Hodgkin's disease (HD) is one of the malignant diseases with good chances for a cure. The prognosis for cure depends on the initial stages and the outcome after initial treatment. Stages I or II at diagnosis, or a complete remission after initial treatment are good indicators for the best prognosis to patients.
A frequent problem faced by clinicians is met at the post-therapy stage because of the difficulty of distinguishing between dead tissue and disease activity in residual masses. Considering that these two situations include therapy options that run from treatment abstention to autologous stem cell transplantation, it is extremely important to distinguish them accurately.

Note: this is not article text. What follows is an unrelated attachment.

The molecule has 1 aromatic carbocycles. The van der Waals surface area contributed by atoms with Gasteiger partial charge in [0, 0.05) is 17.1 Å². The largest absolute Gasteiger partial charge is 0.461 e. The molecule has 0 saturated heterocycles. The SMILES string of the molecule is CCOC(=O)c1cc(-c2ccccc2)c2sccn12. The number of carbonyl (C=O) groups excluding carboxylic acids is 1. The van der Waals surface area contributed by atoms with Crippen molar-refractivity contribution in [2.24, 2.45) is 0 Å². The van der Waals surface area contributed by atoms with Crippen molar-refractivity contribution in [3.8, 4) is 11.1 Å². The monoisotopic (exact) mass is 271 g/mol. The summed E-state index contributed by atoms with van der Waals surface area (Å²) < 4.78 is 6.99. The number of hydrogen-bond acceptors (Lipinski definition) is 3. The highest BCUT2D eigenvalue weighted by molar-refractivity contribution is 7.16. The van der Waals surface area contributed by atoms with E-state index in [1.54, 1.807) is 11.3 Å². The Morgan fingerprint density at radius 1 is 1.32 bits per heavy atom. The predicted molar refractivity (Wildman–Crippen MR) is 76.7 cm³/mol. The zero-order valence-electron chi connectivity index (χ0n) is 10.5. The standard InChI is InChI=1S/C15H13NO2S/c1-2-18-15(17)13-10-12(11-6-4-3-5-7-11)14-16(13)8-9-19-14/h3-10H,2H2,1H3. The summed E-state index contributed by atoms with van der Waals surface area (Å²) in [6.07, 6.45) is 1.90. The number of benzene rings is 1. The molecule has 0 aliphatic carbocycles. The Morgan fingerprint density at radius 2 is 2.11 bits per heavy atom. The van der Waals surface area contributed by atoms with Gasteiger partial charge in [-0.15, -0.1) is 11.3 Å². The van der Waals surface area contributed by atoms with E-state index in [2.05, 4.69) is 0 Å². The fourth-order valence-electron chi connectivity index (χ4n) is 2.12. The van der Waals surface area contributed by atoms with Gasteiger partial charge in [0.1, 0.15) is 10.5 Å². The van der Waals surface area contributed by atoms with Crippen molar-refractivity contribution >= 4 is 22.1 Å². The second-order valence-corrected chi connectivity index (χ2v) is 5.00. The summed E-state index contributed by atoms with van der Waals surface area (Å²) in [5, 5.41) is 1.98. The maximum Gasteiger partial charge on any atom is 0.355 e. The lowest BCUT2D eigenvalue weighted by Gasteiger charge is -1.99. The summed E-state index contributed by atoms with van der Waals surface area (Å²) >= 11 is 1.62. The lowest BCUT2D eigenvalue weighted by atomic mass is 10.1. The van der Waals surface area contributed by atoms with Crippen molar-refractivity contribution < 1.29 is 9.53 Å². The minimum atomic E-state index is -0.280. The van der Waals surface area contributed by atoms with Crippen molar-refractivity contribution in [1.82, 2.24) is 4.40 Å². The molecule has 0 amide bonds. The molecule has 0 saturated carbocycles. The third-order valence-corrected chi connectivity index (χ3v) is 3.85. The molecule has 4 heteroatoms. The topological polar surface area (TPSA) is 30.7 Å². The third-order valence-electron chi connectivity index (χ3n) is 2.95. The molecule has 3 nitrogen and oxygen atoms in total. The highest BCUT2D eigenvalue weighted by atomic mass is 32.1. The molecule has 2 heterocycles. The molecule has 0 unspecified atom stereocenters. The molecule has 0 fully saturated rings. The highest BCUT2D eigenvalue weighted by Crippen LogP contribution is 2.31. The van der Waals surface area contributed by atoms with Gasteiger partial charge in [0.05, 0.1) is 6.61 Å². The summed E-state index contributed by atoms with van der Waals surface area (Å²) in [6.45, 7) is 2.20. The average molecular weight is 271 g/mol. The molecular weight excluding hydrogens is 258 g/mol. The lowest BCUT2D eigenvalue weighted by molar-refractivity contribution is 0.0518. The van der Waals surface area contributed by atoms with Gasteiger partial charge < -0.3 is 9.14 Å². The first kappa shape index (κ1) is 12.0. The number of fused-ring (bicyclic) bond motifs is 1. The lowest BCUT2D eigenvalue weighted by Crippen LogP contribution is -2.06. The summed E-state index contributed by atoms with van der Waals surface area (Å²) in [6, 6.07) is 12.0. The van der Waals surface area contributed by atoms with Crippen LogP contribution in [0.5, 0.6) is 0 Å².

Classical Tomography Scan (CT Scan), Gallium scintigraphy, Magnetic Resonance Imaging (MRI) or Positron Emission Tomography (PET) are used to investigate residual masses. In order to clarify the best way to confirm the post-treatment status of patients affected by HD, we describe in this paper our experience of using PET to solve those problem situations where a CT Scan or MRI were not conclusive and Gallium was negative.
PET; Hodgkin; residual
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